Also, Coca-cola has admitted that the campaign wasn’t a good idea which tells me someone rubber stamped this thing without paying attention. That’s the lesson, as I said, it’s your business and you have to watch everything that goes out with your name on it.

      • http://www.hayesthompson.blogpsot.com Hayes Thompson

        Correct.

        As for the porn, like I said, I doubt anyone was thinking it should go to 14 year old girls when they wrote it. As for the pee, come on, it’s funny, it’s not serious.

        As for making sense, you do know Dr Pepper’s line is ‘what’s the worst that can happen?’ don’t you? Hence the embarassing updates (mine was something like ‘Having an all over shave soon. Mm, can’t wait to be completely hairless’ – which is funny). Excuse me but pee is funny too.

        Actually, so is 2 girls, 1 cup, although a bit risque. But like I said, I doubt they made a judgement call. I think it probably just slipped through.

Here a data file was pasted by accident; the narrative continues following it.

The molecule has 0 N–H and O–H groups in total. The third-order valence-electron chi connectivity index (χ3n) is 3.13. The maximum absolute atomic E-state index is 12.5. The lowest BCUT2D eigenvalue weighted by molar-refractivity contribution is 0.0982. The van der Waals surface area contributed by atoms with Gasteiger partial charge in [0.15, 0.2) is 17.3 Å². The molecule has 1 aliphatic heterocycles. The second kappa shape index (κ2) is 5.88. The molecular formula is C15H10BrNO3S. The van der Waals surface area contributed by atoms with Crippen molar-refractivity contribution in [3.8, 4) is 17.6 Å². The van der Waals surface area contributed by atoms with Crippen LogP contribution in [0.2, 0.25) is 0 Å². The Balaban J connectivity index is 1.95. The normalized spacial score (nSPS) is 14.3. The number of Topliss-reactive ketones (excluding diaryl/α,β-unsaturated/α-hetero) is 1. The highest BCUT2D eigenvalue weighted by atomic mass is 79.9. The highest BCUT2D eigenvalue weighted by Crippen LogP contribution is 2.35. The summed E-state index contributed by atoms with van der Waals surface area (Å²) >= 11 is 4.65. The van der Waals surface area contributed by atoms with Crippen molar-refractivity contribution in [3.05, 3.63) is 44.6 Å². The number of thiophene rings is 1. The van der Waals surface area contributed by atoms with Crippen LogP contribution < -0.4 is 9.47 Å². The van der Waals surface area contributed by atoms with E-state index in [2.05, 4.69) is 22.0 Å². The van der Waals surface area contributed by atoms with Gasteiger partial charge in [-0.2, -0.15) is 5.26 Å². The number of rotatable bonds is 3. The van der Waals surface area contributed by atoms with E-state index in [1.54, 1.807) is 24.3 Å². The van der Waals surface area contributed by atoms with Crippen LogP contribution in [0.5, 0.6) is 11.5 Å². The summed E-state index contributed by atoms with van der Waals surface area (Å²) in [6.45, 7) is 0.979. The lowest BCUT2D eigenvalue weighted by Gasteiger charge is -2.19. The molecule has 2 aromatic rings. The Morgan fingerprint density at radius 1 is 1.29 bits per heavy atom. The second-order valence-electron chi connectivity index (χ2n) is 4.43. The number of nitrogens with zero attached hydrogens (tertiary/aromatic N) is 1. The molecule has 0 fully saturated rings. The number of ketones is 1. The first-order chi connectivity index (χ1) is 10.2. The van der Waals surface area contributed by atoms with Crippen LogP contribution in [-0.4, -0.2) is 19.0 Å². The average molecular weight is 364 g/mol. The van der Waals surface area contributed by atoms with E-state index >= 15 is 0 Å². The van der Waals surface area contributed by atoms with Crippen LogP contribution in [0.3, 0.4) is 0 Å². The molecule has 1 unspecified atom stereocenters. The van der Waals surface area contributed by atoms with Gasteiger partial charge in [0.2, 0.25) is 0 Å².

So anyway, that’s how this campaign fits in – the line is ‘what’s the worst that can happen’ – I know, I know, very ironic. But the way you’re talking, it’s almost like you don’t understand the point of the 99.5% very funny and harmless campaign.

        With people like you overreacting, it’s no wonder Coca Cola says something like the campaign wasn’t a good idea. Of course it was, which is why they signed it off. They just didn’t check every single update (I wonder how many there were – as I writer, I imagined having to write them all) – and they should have done.

        • Joan